So this JUST came out. I’d had my eye on it for a few months, and put a request in as soon as my library ordered it. The author recently came out as trans, so it’s also part of my effort to read more inclusively. Ortberg definitely played with gender and sexuality in several of these tales; in one of them people decided whether to be the husband or the wife, independent of their gender, in their marriage. (One party to the marriage in the story stated “I’ve been trained for both roles.”) In another all of a man’s daughters used male pronouns and that was never explored further. That was slightly odd.
These were dark, twisted versions of these stories. “Our Friend Mr. Toad,” for example, involved gaslighting and psychologically torturing poor Mr. Toad. I found that one particularly disturbing. I enjoyed the title story, Ortberg’s version of Beauty and the Beast, which has a very different ending from expected. I also really liked “The Daughter Cells”, inspired by The Little Mermaid. I LOVED “Fear Not: An Incident Log.”
I think this was a great, albeit strange, little book. It’s unique, for sure, and a quick read. If you’re looking for a fairy tale collection that is VERY different, try this one.
From the cover of The Merry Spinster:
From Mallory Ortberg comes a collection of darkly mischievous stories based on classic fairy tales. Adapted from the beloved “Children’s Stories Made Horrific” series, “The Merry Spinster” takes up the trademark wit that endeared Ortberg to readers of both The Toast and the best-selling debut Texts From Jane Eyre. The feature has become among the most popular on the site, with each entry bringing in tens of thousands of views, as the stories proved a perfect vehicle for Ortberg’s eye for deconstruction and destabilization. Sinister and inviting, familiar and alien all at the same time, The Merry Spinster updates traditional children’s stories and fairy tales with elements of psychological horror, emotional clarity, and a keen sense of feminist mischief.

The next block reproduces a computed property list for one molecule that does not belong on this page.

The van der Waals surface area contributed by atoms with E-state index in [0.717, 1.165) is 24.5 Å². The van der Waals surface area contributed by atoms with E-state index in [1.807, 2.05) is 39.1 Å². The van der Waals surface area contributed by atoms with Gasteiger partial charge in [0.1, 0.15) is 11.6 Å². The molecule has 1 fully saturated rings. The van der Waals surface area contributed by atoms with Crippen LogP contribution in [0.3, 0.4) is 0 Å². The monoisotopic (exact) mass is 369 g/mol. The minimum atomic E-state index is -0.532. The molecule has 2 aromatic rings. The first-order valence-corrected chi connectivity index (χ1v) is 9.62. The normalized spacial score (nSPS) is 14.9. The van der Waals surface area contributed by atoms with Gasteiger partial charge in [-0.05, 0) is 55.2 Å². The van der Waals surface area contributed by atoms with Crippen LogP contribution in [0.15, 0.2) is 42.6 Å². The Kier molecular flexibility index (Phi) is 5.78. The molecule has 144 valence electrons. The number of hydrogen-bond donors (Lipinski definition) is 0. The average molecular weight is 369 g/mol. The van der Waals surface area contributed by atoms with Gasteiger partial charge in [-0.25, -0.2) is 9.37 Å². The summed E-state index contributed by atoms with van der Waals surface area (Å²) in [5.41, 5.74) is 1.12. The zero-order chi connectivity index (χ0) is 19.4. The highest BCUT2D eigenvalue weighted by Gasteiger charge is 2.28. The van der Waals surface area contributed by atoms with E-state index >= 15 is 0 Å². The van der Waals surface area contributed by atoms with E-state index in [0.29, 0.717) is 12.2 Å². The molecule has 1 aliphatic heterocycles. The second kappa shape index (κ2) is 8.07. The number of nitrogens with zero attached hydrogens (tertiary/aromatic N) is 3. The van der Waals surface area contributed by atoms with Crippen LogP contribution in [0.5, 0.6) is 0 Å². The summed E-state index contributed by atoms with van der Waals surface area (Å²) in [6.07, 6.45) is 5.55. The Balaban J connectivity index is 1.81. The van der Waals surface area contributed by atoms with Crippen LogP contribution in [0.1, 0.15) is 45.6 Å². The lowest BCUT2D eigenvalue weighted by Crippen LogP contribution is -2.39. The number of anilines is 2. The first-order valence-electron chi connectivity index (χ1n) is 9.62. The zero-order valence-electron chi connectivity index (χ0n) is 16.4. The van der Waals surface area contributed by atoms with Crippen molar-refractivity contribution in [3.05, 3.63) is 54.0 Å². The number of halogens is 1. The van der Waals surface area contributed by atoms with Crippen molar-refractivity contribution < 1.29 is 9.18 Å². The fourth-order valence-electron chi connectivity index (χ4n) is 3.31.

Readers of The Toast will instantly recognize Ortberg’s boisterous good humor and uber-nerd swagger: those new to Ortberg’s oeuvre will delight in this collection’s unique spin on fiction, where something a bit mischievous and unsettling is always at work just beneath the surface.
Unfalteringly faithful to its beloved source material, The Merry Spinster also illuminates the unsuspected, and frequently, alarming emotional complexities at play in the stories we tell ourselves, and each other, as we tuck ourselves in for the night.
Bed time will never be the same.